JEFFREY M. GEORGI, CAFETY, AND THE ADOLESCENT BRAIN
by Lon Woodbury
The highlight of the recent Independent Educational Consultants Association (IECA) conference in Charlotte, NC, was a three hour presentation on Saturday morning Nov. 14, 2009, by Jeffrey M. Georgi on the Adolescent Brain. Georgi is the Clinical Director of the Duke University Addictions Program, an author and a popular speaker.
The ballroom was full, which is remarkable considering it was on a Saturday morning after a long and exhausting conference. The wide attendance was a powerful testimony to his expertise and knowledge of the subject. The attendees were not disappointed, and many remarked to me how much they had learned from the presentation.
A major emphasis, since he was speaking to a group of professional educators, was outlining the development of the brains of adolescents. A major point was that a person's brain was not fully developed until a person is into his/her twenties. This conclusion from exhaustive research tells us that many of the impulsive, silly and self-destructive decisions adolescents make are because their brains are not yet fully developed. Their forebrain is not developed enough to put a check on impulsive behaviors. In a sense, when an adolescent does something dumb, it's because their brain has not developed enough to think through the consequences. "If it feels good, do it" seems to be the mantra for the adolescent brain. The ability to think through consequences and implications of a given action will come later when the brain is fully developed.
One of the most frequent comments I heard after Georgi's presentation was "I wish the CAFETY representatives had been there for the presentation." What they were referring to was the well-attended Point/Counterpoint presentation the previous afternoon where representatives of CAFETY and A-START debated representatives from the schools and consultants attending the conference on the topic "Federal Legislation and Therapeutic Schools and Programs."
CAFETY stands for Community Alliance for the Ethical Treatment of Youth. They have been very critical of some residential Therapeutic schools and programs and are strong proponents of youth rights.
What the attendees had in mind in their comments about Georgi's presentation was that during that Point/Counterpoint debate, one of the CAFETY representatives pointed to the State of Washington Age of Consent legislation as a model that should be widely adopted. Part of this legislation requires a child of 13 or older to give their consent before the child can be placed into a residential program. If the child does not want to go to a residential program, the state will enforce that child's right to refuse, even if it is the parents who are trying to make that placement or bring the child home, and the child is involved in very dangerous activities. The only exception would be if a Judge orders the child into placement, which usually is only when an adolescent commits a crime and is sentenced into a Juvenile Justice facility.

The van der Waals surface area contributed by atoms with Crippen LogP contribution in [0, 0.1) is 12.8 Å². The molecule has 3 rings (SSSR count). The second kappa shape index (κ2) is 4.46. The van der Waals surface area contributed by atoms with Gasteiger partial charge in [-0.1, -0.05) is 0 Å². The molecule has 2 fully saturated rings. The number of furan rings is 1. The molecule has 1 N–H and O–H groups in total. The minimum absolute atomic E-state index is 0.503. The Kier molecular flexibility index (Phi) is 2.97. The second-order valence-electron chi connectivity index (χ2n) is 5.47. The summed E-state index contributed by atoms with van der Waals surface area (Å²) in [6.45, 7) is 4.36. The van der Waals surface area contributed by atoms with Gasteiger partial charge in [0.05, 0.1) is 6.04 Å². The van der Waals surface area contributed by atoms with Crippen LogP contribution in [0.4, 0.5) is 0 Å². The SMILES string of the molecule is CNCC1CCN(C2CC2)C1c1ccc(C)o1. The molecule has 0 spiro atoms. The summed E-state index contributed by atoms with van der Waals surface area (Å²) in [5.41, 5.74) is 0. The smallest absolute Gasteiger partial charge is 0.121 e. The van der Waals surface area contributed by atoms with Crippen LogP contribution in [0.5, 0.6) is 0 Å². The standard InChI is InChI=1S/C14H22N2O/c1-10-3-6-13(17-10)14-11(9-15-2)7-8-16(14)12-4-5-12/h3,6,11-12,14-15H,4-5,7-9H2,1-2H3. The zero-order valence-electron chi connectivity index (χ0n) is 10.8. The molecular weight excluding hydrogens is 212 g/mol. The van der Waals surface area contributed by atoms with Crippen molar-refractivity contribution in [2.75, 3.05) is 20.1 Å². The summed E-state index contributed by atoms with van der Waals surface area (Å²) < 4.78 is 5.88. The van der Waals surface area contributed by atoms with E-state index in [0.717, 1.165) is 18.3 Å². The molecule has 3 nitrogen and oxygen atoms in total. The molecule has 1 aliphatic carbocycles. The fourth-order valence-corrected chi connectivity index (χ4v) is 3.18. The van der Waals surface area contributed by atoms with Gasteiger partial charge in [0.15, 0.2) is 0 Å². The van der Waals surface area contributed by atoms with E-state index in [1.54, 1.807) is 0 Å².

All the consultants and school program people in the room picked up on the contradiction between the CAFETY youth rights ideal and Georgi's reality. They were very aware how dangerous it would be for a child with a still forming brain to have that right before the child's brain had developed the ability to foresee tragic consequences.
Indeed, there have been adolescent lives lost that can be traced back to this State of Washington legislation. One parent, whose 13-year-old daughter had been brutally murdered in Spokane, WA, while turning tricks to support her crack habit in the 1990s had established the BECCA Foundation, named after his deceased daughter. His daughter, Becca, had started running away from home at age 13. The State law had prohibited her parents from bringing her back home because she did not consent to go back home, and the State took her into custody. However, the State was unable to keep her in either a foster home or a youth program in Spokane and was reluctant to take action to ensure she would stay in a program, again likely due to the question of youth rights as defined by the legislation.
The BECCA Foundation lobbied to modify the law to better protect children and obtained legislative approval, but the Governor vetoed the modified legislation saying it was "too repressive."
It is our job as a society to protect our children! Giving them rights before they are able to responsibly handle them does no service to children, especially those who like to "live on the edge." We need to rethink the whole question of children's rights in light of research on the functioning of the adolescent brain.